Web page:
Mission Delhi – Lalu, Mandi House
One of the one percent in 13 million.
[Text and photos by Mayank Austen Soofi]
The houses are vacant. An earthen chulha (stove) is dusted with ashes—somebody must have cooked here not long ago. But the lane is silent. It is like a village whose desperate residents staged an emergency exodus, leaving behind their possessions.
Relax, nobody has fled. The dwellers are labourers, migrants from Madhya Pradesh. It is late afternoon, and they are away at work. Improvised out of plastic, plywood and tin, these residences were staked out four months ago in one of the six small plazas that speckle the pedestrian-friendly circumference of Mandi House traffic roundabout.
The circle is in the middle of a makeover by New Delhi Municipal Council. A hubbub of theatres, music schools and art galleries, Mandi House bustle with artists. The renovation isn’t interfering with the bohemian spirit of the place; in fact, the lounging spots are looking livelier with tiled grounds and cobbled slopes. Mini amphitheaters have come up in some of the plazas. The labourers—both men and women—are raising similar amphitheaters in the rest of the plazas, too. (Which means their work sites are within a earshot of their current homes.)
One of the houses turns out to be inhabited. Inside a camp with yellow plastic roof, Mr Lalu is sitting cross-legged on the floor. He is staring at the mobile screen. “I’m studying online.”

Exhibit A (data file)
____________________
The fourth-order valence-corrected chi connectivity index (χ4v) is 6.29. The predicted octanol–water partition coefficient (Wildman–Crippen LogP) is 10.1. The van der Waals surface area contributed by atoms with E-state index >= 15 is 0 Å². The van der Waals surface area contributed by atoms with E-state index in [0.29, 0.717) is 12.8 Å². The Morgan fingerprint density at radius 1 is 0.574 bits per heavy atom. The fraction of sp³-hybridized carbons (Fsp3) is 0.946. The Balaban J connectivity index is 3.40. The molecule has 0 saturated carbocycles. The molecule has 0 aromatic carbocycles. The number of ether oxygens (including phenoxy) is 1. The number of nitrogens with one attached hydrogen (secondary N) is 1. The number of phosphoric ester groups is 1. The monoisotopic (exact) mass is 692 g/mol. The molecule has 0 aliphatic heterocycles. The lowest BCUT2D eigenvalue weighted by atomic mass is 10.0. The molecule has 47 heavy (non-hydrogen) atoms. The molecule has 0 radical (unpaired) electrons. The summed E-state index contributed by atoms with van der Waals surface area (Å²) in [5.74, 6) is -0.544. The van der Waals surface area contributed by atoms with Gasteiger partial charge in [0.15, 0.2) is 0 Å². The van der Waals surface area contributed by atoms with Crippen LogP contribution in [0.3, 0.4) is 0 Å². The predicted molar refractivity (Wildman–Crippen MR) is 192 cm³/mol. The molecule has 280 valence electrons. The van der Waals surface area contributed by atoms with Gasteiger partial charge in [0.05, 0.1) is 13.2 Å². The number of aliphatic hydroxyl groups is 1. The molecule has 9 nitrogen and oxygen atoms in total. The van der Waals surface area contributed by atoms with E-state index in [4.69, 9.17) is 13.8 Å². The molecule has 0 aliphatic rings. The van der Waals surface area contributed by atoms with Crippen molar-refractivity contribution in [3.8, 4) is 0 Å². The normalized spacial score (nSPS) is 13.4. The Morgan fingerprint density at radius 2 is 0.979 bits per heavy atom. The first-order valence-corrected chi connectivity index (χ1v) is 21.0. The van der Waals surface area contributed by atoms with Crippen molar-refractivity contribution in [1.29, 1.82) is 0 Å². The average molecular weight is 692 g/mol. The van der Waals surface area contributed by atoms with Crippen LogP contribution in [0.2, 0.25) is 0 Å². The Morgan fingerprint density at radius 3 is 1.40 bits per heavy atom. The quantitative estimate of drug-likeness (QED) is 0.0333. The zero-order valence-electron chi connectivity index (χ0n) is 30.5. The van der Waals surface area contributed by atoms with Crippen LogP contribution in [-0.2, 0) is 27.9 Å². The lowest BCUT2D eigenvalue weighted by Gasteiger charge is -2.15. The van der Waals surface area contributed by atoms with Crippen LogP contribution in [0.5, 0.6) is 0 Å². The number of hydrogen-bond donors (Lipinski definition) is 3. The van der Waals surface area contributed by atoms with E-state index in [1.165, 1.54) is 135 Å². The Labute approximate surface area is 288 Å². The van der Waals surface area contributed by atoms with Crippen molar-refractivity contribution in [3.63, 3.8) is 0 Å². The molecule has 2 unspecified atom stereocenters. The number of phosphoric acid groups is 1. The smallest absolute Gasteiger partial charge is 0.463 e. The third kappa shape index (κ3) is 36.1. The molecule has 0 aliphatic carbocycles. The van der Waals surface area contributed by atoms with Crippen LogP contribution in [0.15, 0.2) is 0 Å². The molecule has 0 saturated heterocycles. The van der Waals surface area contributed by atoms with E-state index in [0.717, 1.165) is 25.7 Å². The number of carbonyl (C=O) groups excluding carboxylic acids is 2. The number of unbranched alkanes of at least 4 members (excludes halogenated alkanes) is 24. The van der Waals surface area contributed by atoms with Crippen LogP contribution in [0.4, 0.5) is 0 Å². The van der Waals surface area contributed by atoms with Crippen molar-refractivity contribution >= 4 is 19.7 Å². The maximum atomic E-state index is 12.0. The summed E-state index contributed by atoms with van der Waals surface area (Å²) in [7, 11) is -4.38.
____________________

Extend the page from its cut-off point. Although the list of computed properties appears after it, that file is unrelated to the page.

Mr Lalu routinely shuttles with his family between his village and the National Capital Region. “Last time we were at a construction site in Gurgaon where we lived for a few months… there mummy used to make gas wali roti but it didn’t have the flavour of chulhe wali roti… now, mummy makes only chulhe wali roti.”
Checking the time on his mobile, Mr Lalu says that his parents and older brothers leave for work at 8am, return at 1 pm for an hour-long lunch, and finally are back home at 6.30. Stepping out of the camp, he walks towards the abstract sculpture that has been gracing the plaza for several years (see photo). Climbing upon mounds of cement and bricks, the young man, who dreams of joining the army, remarks that as soon as his parents’s current assignment ends, his village of the moment will also end.
[This is the 503rd portrait of Mission Delhi project]
His fleeting address